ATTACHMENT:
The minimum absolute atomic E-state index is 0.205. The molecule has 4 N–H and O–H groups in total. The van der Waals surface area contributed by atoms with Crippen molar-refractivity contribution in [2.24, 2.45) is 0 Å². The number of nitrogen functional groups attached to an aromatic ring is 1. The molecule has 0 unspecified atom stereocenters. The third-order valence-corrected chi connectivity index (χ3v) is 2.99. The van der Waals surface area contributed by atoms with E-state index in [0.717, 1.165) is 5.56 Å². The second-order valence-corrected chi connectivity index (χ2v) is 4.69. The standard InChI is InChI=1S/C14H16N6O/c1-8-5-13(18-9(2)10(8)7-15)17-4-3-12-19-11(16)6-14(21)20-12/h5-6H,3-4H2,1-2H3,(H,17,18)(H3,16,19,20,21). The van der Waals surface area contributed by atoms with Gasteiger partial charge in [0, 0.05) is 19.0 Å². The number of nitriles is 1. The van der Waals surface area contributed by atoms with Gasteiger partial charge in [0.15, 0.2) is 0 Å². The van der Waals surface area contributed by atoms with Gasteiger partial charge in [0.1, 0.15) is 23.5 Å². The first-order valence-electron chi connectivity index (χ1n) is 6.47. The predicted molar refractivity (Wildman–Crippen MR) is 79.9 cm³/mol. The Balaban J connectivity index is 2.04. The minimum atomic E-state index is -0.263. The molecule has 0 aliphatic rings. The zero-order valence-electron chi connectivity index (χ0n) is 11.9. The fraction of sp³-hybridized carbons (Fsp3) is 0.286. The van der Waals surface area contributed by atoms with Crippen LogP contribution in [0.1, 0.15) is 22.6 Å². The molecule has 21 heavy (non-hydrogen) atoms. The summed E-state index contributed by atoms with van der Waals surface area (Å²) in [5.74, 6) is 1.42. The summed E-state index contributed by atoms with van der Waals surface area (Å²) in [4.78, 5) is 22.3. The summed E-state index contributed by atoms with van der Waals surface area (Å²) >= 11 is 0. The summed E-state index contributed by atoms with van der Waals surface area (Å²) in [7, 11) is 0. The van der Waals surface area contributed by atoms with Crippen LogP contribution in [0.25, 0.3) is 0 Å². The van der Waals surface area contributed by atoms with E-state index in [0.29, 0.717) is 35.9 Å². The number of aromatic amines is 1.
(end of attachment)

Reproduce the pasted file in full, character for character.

The minimum absolute atomic E-state index is 0.205. The molecule has 4 N–H and O–H groups in total. The van der Waals surface area contributed by atoms with Crippen molar-refractivity contribution in [2.24, 2.45) is 0 Å². The number of nitrogen functional groups attached to an aromatic ring is 1. The molecule has 0 unspecified atom stereocenters. The third-order valence-corrected chi connectivity index (χ3v) is 2.99. The van der Waals surface area contributed by atoms with E-state index in [0.717, 1.165) is 5.56 Å². The second-order valence-corrected chi connectivity index (χ2v) is 4.69. The standard InChI is InChI=1S/C14H16N6O/c1-8-5-13(18-9(2)10(8)7-15)17-4-3-12-19-11(16)6-14(21)20-12/h5-6H,3-4H2,1-2H3,(H,17,18)(H3,16,19,20,21). The van der Waals surface area contributed by atoms with Gasteiger partial charge in [0, 0.05) is 19.0 Å². The number of nitriles is 1. The van der Waals surface area contributed by atoms with Gasteiger partial charge in [0.15, 0.2) is 0 Å². The van der Waals surface area contributed by atoms with Gasteiger partial charge in [0.1, 0.15) is 23.5 Å². The first-order valence-electron chi connectivity index (χ1n) is 6.47. The predicted molar refractivity (Wildman–Crippen MR) is 79.9 cm³/mol. The Balaban J connectivity index is 2.04. The minimum atomic E-state index is -0.263. The molecule has 0 aliphatic rings. The zero-order valence-electron chi connectivity index (χ0n) is 11.9. The fraction of sp³-hybridized carbons (Fsp3) is 0.286. The van der Waals surface area contributed by atoms with Crippen LogP contribution in [0.1, 0.15) is 22.6 Å². The molecule has 21 heavy (non-hydrogen) atoms. The summed E-state index contributed by atoms with van der Waals surface area (Å²) in [5.74, 6) is 1.42. The summed E-state index contributed by atoms with van der Waals surface area (Å²) in [4.78, 5) is 22.3. The summed E-state index contributed by atoms with van der Waals surface area (Å²) >= 11 is 0. The summed E-state index contributed by atoms with van der Waals surface area (Å²) in [7, 11) is 0. The van der Waals surface area contributed by atoms with Crippen LogP contribution in [0.25, 0.3) is 0 Å². The van der Waals surface area contributed by atoms with E-state index in [0.29, 0.717) is 35.9 Å². The number of aromatic amines is 1.